At operation 408, according to one embodiment of the present invention, the computer system determines a credit card type corresponding to a credit card number represented by the raw credit card string. Specifically, the raw credit card string is checked for a proper starting number sequence (i.e. prefix) to determine what if any card type is associated with the credit card number represented by the raw credit card string. In one embodiment of the present invention, all or some subset of the first six characters of the raw credit card string can be used to determine the card type. For example, Visa™ credit cards typically begin with the start sequence number “4” and American Express™ credit cards typically begin with the start sequence number “34” or the start sequence number “37,” as further illustrated in Table C below. If a valid card type corresponding to the raw credit card string is not found, the method continues at operation 412. Otherwise, if a valid card type corresponding to the raw credit card string is found, the method continues at operation 410.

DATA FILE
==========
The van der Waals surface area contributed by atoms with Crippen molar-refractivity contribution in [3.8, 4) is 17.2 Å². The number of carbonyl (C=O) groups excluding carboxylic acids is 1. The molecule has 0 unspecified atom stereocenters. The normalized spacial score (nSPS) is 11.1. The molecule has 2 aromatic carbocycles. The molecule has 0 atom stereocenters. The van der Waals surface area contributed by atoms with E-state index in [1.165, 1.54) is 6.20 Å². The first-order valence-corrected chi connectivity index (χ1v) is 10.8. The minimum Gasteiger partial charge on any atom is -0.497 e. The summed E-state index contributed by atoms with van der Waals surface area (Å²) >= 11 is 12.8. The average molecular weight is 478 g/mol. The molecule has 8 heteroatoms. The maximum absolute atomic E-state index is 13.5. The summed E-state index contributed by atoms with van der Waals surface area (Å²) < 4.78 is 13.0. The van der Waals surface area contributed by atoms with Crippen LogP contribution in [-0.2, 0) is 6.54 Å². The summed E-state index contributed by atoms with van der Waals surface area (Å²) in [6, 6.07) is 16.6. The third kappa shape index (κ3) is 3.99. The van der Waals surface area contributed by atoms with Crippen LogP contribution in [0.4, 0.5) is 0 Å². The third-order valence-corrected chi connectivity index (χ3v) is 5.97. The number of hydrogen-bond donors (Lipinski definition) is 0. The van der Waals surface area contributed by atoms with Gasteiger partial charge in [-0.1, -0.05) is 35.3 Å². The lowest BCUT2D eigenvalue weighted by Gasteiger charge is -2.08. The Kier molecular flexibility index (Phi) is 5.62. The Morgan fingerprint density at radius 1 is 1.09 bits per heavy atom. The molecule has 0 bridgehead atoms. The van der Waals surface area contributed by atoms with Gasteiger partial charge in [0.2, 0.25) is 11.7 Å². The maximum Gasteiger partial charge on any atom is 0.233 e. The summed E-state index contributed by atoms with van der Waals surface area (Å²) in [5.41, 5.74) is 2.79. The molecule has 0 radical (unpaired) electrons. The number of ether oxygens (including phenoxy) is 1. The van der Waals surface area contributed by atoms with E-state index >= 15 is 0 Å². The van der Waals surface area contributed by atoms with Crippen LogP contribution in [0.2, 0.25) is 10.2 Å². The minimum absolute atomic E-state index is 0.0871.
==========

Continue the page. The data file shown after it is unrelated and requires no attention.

At operation 410, according to one embodiment of the present invention, the credit card number corresponding to the raw credit card string is checked for a proper length and a proper start sequence that is associated with the card type identified at operation 408. For example, Visa™ credit card numbers typically include either 13 or 16 digits and American Express™ credit card numbers typically include 15 digits, as further illustrated in Table C below.